There is a tendency among small to medium-sized businesses to neglect cyber security for non-computer devices, such as company phones. There is a very real danger of security threats that penetrate smartphones – these threats make their way to the rest of the network via email attachment or Intranet contamination. It happens far too often.
IT Security KPI: Percentage of devices NOT up to date
The key performance metric to track is the percentage of devices that are NOT up to date. Your goal for this percentage is 0% - in other words, you want 100% of devices on the company network to be secured with the latest updates.
2. Backup and Disaster Planning KPI: Percentage of Machines NOT Backed Up on a Daily (or Hourly) Basis
The mantra “An ounce of prevention is worth a pound of cure” should be at the core of any IT strategy, and firms ignore it at their peril. Even the most sophisticated IT networks are vulnerable without a comprehensive data backup and recovery process.
The goal for corporate data is that it’s backed up frequently AND quickly recoverable in the event of an incident. These “data disasters” come in a variety of shapes – from equipment failure, human error, and virus attacks, to fires, floods, and natural disasters.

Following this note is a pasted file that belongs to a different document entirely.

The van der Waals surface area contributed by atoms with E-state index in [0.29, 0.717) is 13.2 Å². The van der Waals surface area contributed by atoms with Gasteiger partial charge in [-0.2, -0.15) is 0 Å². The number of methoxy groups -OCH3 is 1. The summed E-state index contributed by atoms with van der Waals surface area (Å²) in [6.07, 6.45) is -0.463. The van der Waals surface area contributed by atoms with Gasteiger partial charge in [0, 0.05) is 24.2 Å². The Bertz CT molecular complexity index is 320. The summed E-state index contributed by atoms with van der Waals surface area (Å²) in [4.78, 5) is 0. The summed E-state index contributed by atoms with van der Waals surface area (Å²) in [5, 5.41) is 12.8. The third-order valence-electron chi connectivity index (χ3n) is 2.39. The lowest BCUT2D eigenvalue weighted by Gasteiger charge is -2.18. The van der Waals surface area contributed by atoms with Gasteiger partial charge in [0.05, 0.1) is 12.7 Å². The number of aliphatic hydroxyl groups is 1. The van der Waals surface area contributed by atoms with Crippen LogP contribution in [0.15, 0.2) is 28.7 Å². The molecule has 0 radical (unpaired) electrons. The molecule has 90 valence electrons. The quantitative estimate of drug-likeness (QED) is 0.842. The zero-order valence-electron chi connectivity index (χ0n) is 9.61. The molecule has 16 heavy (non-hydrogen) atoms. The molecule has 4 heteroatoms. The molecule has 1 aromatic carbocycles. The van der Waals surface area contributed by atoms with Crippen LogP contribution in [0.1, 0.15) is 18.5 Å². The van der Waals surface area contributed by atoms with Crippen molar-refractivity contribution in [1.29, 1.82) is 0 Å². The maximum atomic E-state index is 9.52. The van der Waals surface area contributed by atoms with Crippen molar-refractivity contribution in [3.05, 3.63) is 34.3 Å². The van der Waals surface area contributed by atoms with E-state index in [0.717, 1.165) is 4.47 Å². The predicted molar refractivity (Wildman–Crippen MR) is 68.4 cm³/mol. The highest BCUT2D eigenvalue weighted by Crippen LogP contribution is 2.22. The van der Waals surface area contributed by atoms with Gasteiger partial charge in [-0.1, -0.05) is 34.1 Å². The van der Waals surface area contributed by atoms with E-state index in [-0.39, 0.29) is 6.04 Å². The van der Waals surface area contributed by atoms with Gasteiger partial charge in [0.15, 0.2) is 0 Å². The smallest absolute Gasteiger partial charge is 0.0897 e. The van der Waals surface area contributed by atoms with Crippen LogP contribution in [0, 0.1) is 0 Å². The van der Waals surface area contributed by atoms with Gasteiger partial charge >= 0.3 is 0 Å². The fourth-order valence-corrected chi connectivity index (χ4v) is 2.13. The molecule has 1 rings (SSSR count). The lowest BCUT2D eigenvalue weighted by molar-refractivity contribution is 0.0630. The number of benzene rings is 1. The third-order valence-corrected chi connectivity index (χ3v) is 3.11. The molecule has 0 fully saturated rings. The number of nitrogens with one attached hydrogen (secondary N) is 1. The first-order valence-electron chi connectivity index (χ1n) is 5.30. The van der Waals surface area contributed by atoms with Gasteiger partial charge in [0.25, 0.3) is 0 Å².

As a component of the overall backup and recovery process, companies should have both on- and off-site backups. On-site backups are good for quick restores, like accidental file deletion or corruption. Off-site backups are mainly used for larger-scale recovery jobs, such as an equipment crash, fire, flood, or natural disaster. These backups should run automatically and should not require any manual process (or human touching it) for it to run properly.
Your IT team should verify that the backups are running daily and should test the recoverability of the data at least once a month. This process is also known as a “test restore.”
When determining your backup, disaster recovery, and business continuity plans, executive management should be integral in working with the IT department and providing input on several disaster recovery factors:
- What is the plan to bring everything back up in the event of a failure? Where is it documented?
- Estimated downtime for various degrees of IT disasters
- How long will it take to restore the data if need be? Is that time frame acceptable?
Backup and Disaster Planning KPI: Percentage of Machines NOT Backed Up on a Daily (or Hourly) Basis
The key metric is the percentage of machines not backed up on a daily or hourly basis. Remember that data loss can strike at any time, so your backups need to be in tip-top shape at all times.
3. Network Administration KPI: Alignment With Best Practices